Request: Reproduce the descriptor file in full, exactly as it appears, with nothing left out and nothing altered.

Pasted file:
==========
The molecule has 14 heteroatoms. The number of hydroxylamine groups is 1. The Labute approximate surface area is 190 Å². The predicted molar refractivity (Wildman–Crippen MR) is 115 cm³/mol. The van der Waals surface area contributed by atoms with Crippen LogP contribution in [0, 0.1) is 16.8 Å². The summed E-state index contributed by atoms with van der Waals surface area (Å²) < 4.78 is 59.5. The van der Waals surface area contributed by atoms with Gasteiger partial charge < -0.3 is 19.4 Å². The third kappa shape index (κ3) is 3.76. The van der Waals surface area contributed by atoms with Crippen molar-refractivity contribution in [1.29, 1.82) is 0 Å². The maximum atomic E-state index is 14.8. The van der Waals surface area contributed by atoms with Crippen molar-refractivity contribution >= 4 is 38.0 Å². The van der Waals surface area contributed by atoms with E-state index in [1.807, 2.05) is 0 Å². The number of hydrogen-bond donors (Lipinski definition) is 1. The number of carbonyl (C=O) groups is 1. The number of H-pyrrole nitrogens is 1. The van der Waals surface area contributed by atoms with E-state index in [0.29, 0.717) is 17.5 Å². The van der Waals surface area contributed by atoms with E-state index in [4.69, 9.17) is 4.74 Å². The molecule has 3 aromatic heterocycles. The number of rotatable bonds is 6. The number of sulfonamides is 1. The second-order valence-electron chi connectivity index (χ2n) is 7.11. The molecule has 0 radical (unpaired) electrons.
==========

The molecule has 14 heteroatoms. The number of hydroxylamine groups is 1. The Labute approximate surface area is 190 Å². The predicted molar refractivity (Wildman–Crippen MR) is 115 cm³/mol. The van der Waals surface area contributed by atoms with Crippen LogP contribution in [0, 0.1) is 16.8 Å². The summed E-state index contributed by atoms with van der Waals surface area (Å²) < 4.78 is 59.5. The van der Waals surface area contributed by atoms with Gasteiger partial charge < -0.3 is 19.4 Å². The third kappa shape index (κ3) is 3.76. The van der Waals surface area contributed by atoms with Crippen molar-refractivity contribution in [1.29, 1.82) is 0 Å². The maximum atomic E-state index is 14.8. The van der Waals surface area contributed by atoms with Crippen molar-refractivity contribution >= 4 is 38.0 Å². The van der Waals surface area contributed by atoms with E-state index in [1.807, 2.05) is 0 Å². The number of hydrogen-bond donors (Lipinski definition) is 1. The number of carbonyl (C=O) groups is 1. The number of H-pyrrole nitrogens is 1. The van der Waals surface area contributed by atoms with E-state index in [0.29, 0.717) is 17.5 Å². The van der Waals surface area contributed by atoms with E-state index in [4.69, 9.17) is 4.74 Å². The molecule has 3 aromatic heterocycles. The number of rotatable bonds is 6. The number of sulfonamides is 1. The second-order valence-electron chi connectivity index (χ2n) is 7.11. The molecule has 0 radical (unpaired) electrons.